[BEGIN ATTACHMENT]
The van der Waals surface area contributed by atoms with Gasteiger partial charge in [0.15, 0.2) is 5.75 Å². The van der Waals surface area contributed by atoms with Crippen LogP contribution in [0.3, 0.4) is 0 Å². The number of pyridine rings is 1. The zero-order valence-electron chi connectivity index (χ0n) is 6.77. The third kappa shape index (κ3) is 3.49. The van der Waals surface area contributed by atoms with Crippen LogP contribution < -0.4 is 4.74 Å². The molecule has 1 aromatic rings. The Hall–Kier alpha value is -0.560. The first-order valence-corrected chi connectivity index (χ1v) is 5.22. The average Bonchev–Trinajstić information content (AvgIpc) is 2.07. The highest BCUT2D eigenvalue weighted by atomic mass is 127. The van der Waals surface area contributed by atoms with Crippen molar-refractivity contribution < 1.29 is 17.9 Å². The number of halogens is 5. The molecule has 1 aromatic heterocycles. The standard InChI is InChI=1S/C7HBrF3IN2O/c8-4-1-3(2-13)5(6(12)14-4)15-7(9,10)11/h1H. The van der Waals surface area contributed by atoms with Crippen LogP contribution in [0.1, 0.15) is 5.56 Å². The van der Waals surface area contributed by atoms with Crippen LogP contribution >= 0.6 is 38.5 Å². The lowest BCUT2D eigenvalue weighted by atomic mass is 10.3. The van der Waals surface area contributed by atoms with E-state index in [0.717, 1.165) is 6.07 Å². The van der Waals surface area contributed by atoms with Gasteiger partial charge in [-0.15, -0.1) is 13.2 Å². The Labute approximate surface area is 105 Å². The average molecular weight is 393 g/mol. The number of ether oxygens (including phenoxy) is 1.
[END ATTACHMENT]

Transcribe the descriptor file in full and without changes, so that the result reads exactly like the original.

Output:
The van der Waals surface area contributed by atoms with Gasteiger partial charge in [0.15, 0.2) is 5.75 Å². The van der Waals surface area contributed by atoms with Crippen LogP contribution in [0.3, 0.4) is 0 Å². The number of pyridine rings is 1. The zero-order valence-electron chi connectivity index (χ0n) is 6.77. The third kappa shape index (κ3) is 3.49. The van der Waals surface area contributed by atoms with Crippen LogP contribution < -0.4 is 4.74 Å². The molecule has 1 aromatic rings. The Hall–Kier alpha value is -0.560. The first-order valence-corrected chi connectivity index (χ1v) is 5.22. The average Bonchev–Trinajstić information content (AvgIpc) is 2.07. The highest BCUT2D eigenvalue weighted by atomic mass is 127. The van der Waals surface area contributed by atoms with Crippen molar-refractivity contribution < 1.29 is 17.9 Å². The number of halogens is 5. The molecule has 1 aromatic heterocycles. The standard InChI is InChI=1S/C7HBrF3IN2O/c8-4-1-3(2-13)5(6(12)14-4)15-7(9,10)11/h1H. The van der Waals surface area contributed by atoms with Crippen LogP contribution in [0.1, 0.15) is 5.56 Å². The van der Waals surface area contributed by atoms with Crippen LogP contribution >= 0.6 is 38.5 Å². The lowest BCUT2D eigenvalue weighted by atomic mass is 10.3. The van der Waals surface area contributed by atoms with E-state index in [0.717, 1.165) is 6.07 Å². The van der Waals surface area contributed by atoms with Gasteiger partial charge in [-0.15, -0.1) is 13.2 Å². The Labute approximate surface area is 105 Å². The average molecular weight is 393 g/mol. The number of ether oxygens (including phenoxy) is 1.